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In poetry:

But close at the hearth,
Like a cricket, sit I,
Reading of summer
And chivalry—
Gallant chivalry!
"Old Song" by Edward FitzGerald
But close at the hearth,
Like a cricket, sit I,
Reading of summer
And chivalry— Gallant chivalry!
"The Meadows In Spring" by Edward FitzGerald
There stood a low and ivied roof,
As gazing rustics tell,
In times of chivalry and song
'Yclept the holy well.
"Trehill Well" by Charles Kingsley
In this strange scene of revelry,
Amidst this gorgeous chivalry,
A form I saw was like to thee,
My love—my Nora!
"My Nora" by William Makepeace Thackeray
Then heart and pulse throbb'd more and more
With courage firm and high,
And down the good Confederates bore
On the Austrian chivalry.
"The Battle of Sempach" by Sir Walter Scott
Then rolling onward full of death and doom,
A flood of chivalry,
Led on by streaming flags that rose like spume
Thrown from a roaring sea;
"Bannockburn" by Alexander Anderson

In news:

Robert Bresson's telling of the King Arthur legend begins where most versions end, describing a Camelot of fading glory, where the ideals of chivalry and spiritual purity are threatened by a modern, pragmatic mentality.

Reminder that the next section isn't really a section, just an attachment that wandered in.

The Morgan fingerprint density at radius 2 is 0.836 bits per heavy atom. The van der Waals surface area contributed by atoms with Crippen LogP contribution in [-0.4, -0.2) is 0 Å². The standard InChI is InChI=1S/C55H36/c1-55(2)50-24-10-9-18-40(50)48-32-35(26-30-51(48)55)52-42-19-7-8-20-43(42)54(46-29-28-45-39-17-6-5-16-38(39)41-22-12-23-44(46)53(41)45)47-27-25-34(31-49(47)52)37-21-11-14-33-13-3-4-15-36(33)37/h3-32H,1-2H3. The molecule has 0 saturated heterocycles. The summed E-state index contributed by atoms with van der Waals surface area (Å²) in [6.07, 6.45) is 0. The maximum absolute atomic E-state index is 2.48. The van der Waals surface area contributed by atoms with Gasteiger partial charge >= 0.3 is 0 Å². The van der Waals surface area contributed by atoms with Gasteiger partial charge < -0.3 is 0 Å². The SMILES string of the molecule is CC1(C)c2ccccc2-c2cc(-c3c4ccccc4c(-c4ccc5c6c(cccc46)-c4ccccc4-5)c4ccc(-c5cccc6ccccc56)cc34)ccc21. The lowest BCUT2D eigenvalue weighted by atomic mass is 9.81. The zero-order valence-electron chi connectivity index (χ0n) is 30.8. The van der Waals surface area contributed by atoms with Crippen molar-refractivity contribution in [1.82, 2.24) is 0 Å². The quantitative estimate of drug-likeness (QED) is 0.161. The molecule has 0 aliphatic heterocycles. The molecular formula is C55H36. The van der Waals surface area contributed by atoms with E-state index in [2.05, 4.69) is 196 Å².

Chivalry is alive and well on Maui.
Ah, chivalry: That old code of behavior that men must follow in order to protect the "honor" of women they know.
Through chivalry, a woman's honor becomes a man's responsibility.
Cavalleria Rusticana or Rustic Chivalry, is an opera in one act by Pietro Mascagni to an Italian libretto by Giovanni Targioni-Tozzetti and Guido Menasci, adapted from a play written by Giovanni Verga based on his short story.
It was the ship that launched a thousand stories: of chivalry and courage, love and loss, and the hubris behind it all.
Let's Give Chivalry Another Chance .
Who says chivalry is out of style.
A young couple at a Houston Astros baseball game got a painful lesson in chivalry after Bo Wyble ducked out the way, allowing the ball to hit his girlfriend.
Saturday-Sunday: Age of Chivalry Renaissance Festival at Silver Bowl Park.
On Friday night, the western expanse of the LoDa ArtWalk will become the place of shining chivalry, mutton and mead, and Medieval games.
Tolkien's fantasy novels reflect the themes of chivalry, nobility and virtue.
With an increased emphasis on service and chivalry over beirut and binge drinking, fraternity brothers at Yale and across the country are feeling pressure to renew their focus on "gentlemanly" conduct.
Larry Nyland, Marysville (Wash.) Schools Who says chivalry is dead.
A wounded Marine becomes a writer and produces the definitive drama of World War I In this story, he writes of honor, chivalry, and the deadliness of sentiment .